- #1

peguerosdc

- 28

- 7

Hi! I have this confusion about when is potential energy positive/negative and how it is related to how we define our axes. I think it is easier to understand my confusion with the following examples:

In case A, I have defined my axes to be as shown in the picture, with +z pointing up (x and y really don’t matter in my example). Suppose gravity points down (so it is in the direction of negative z) and that there is a particle (a blue ball) somewhere in the 3D plane.

As this is the most common set-up according to all the examples I have seen, I would define the potential energy as ##U = mgz## where the zero reference is where all the axes intersect. In this set-up, if particle is at position 1, the potential energy would be positive and if it as position 2, it would be negative.

My confusion is in case B, where I have defined my positive z axis pointing down keeping the zero reference at the intersection of the axes and the gravitational force pointing down (which in this case would be in the +z direction). In this case,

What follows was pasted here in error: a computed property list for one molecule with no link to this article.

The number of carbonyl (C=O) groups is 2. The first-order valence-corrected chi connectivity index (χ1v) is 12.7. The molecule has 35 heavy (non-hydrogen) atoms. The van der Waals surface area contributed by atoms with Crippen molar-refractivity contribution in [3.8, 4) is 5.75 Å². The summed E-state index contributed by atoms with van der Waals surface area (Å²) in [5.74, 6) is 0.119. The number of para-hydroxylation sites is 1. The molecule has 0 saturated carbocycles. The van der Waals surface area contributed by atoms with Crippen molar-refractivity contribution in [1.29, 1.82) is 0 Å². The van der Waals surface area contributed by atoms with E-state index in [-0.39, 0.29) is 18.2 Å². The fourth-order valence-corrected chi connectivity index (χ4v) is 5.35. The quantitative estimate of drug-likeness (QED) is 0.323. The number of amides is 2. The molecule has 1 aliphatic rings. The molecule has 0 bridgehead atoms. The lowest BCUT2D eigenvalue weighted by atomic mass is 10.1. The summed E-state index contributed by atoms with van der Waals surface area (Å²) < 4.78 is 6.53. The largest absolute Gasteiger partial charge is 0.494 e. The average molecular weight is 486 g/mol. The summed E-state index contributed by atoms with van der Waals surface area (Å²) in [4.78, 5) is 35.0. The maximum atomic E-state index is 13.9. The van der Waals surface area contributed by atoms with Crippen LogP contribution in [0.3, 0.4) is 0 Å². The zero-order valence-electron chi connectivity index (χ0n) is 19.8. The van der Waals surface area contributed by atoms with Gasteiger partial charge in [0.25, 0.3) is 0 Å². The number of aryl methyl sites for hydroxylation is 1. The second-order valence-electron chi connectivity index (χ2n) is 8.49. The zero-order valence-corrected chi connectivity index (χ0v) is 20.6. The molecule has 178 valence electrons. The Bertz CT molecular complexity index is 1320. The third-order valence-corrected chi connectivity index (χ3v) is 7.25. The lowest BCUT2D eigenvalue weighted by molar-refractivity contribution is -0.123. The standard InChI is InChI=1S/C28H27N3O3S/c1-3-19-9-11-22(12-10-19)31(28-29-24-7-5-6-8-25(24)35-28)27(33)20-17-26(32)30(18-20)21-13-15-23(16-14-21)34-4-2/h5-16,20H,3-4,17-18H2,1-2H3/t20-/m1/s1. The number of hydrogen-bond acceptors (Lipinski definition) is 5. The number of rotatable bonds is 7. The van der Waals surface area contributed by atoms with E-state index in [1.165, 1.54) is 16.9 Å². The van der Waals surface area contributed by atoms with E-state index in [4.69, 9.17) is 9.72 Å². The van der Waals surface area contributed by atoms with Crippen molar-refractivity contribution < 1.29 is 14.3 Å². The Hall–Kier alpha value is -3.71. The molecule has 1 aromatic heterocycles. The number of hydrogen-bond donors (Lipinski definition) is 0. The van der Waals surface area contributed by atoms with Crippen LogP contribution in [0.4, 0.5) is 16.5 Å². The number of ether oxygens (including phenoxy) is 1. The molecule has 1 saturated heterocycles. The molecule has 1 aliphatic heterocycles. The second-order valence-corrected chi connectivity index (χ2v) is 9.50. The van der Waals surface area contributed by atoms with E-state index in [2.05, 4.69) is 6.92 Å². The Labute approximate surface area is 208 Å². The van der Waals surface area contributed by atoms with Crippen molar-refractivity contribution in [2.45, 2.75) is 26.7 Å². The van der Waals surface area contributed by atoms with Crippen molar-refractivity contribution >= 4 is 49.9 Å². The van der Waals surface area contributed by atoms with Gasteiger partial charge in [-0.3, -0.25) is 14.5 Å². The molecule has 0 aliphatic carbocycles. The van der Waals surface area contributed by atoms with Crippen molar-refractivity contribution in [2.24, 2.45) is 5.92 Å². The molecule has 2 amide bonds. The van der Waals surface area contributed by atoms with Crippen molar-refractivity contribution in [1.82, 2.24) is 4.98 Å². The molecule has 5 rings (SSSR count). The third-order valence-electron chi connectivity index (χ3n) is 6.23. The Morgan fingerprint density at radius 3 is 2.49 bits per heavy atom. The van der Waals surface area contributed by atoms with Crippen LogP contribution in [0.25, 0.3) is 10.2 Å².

**should the potential energy be defined as ##U = mgz## or ##U = -mgz## ?**

What I think:

What I think:

If the object is above the zero reference, its potential energy must be positive and if it is below, it should be negative, independently of how the axes are defined.

So, based on this, I think the correct answer is ##U = - mgz## because:

- If the particle is above the reference (at position 1), “z” would be negative, which would make U positive, agreeing with my assumption.
- If the particle is below the reference (at position 2), “z” would be positive, which would make U negative, agreeing with my assumption.